Collective bargaining agreement is too radical

Letter to the Editor

To the Editor,

     I am writing to you in advance of the vote on House Bill 84 and Senate File 213, concerning collective bargaining, to voice my concern on this radical piece of legislation introduced by the GOP. By the time this letter is published, I am fairly certain this bill will be passed. This bill has two clear aims: to reclaim the losses in the exchequer from large corporate tax breaks by attacking the standard of living of public sector employees and their families, and to decimate the last vestiges of the trade union movement in Iowa.

     The collective bargaining agreement was signed into law in 1974 by Governor Ray, a Republican and a moderate (back when those concepts were not mutually exclusive). For over 40 years, Iowa has had an effective approach towards industrial relations, with an open dialogue balancing the need for progress and prudence with ensuring the state retained quality employees. It was an effective model that utilized independent arbitration and a collaborative problem-solving approach.

     Obviously, following the election, the Republican Party taking all branches of government, changes in this process were to be expected. The incumbents clearly had a lot of leverage to renegotiate the parameters of the collective bargaining agreement that could have gained the taxpayer more flexibility while retaining a voice for public sector workers. Instead of bipartisan compromise, the GOP has sadly decided on an extreme right wing agenda.

     This ideology-over-common-sense approach has been tried and failed in Wisconsin under Scott Walker, who introduced their own union busting bill in 2011. The effect of that radical experiment has been disastrous. With many teachers, particularly those in rural areas, struggling to make a living, Wisconsin district are seeing massive turnover, which negatively impacts on the quality of education provided. It is to the point where they are now lowering the standards for teachers to get licensed, just to get warm bodies into the classrooms. By the way, Governor Walker’s attack on the public sector did nothing for Wisconsin, despite his lavishing of massive tax breaks on the wealthy. His approval rating is currently bouncing around the mid-30s.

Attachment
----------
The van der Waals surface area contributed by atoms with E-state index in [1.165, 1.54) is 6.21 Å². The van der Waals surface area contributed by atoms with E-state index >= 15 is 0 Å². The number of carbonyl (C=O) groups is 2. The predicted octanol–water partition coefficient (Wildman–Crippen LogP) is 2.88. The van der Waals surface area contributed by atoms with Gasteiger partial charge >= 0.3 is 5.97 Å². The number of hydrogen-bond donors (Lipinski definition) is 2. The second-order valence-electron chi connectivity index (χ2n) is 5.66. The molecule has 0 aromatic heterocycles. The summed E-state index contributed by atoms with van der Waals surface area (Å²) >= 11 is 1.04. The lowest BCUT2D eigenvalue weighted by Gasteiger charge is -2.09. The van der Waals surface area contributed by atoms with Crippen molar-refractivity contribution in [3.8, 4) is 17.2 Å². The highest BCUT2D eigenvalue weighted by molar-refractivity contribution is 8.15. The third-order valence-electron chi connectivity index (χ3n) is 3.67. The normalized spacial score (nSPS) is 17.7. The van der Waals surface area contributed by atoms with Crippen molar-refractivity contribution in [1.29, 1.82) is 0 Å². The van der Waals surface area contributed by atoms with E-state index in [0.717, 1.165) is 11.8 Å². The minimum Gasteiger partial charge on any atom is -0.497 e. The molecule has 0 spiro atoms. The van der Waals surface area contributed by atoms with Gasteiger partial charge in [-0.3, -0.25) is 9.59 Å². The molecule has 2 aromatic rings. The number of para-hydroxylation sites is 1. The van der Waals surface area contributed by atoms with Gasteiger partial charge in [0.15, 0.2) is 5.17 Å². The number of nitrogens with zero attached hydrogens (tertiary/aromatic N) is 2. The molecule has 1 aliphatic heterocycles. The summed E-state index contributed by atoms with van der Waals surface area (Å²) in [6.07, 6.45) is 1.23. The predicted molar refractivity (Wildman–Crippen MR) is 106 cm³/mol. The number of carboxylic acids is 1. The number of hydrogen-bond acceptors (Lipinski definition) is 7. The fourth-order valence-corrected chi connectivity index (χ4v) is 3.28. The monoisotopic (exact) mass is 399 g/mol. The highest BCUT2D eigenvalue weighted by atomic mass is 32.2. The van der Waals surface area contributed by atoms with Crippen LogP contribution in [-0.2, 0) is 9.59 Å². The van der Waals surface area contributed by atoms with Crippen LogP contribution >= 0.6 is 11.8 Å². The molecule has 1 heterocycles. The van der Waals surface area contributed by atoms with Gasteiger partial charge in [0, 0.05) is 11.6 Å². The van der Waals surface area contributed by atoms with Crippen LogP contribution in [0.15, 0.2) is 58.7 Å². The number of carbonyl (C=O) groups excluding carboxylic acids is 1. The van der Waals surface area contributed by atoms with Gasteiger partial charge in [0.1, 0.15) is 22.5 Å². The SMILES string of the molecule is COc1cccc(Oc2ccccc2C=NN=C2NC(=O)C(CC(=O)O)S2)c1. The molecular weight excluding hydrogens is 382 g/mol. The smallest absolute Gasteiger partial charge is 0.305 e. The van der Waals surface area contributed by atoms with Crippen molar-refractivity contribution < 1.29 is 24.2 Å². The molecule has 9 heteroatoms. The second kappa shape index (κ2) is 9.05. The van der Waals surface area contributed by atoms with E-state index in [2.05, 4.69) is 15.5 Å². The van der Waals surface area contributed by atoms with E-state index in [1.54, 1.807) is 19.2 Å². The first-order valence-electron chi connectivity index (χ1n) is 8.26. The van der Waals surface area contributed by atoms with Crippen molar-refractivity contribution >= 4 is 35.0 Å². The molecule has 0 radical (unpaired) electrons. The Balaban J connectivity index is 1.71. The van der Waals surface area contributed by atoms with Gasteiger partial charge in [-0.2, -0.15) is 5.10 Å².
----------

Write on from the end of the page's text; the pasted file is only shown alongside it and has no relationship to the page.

Unions are imperfect, but they speak for the middle classes in this country and provide a counterbalance to the ever-growing corporate/political hegemony. We have to decide as a state whether we need yet more commercial tax cuts for corporate America or whether we will fairly compensate teachers and other public servants who dedicate their lives to making this state a great place to live.

     This bill is a radical overreach, with the finger prints of corporate lobbyists all over it and implemented by an out-of-touch legislature and governor, who have clearly decided that Iowa should be the latest testing ground for the extremism that we have seen poison the national discourse.

Colin Ryan

Monticello, Iowa


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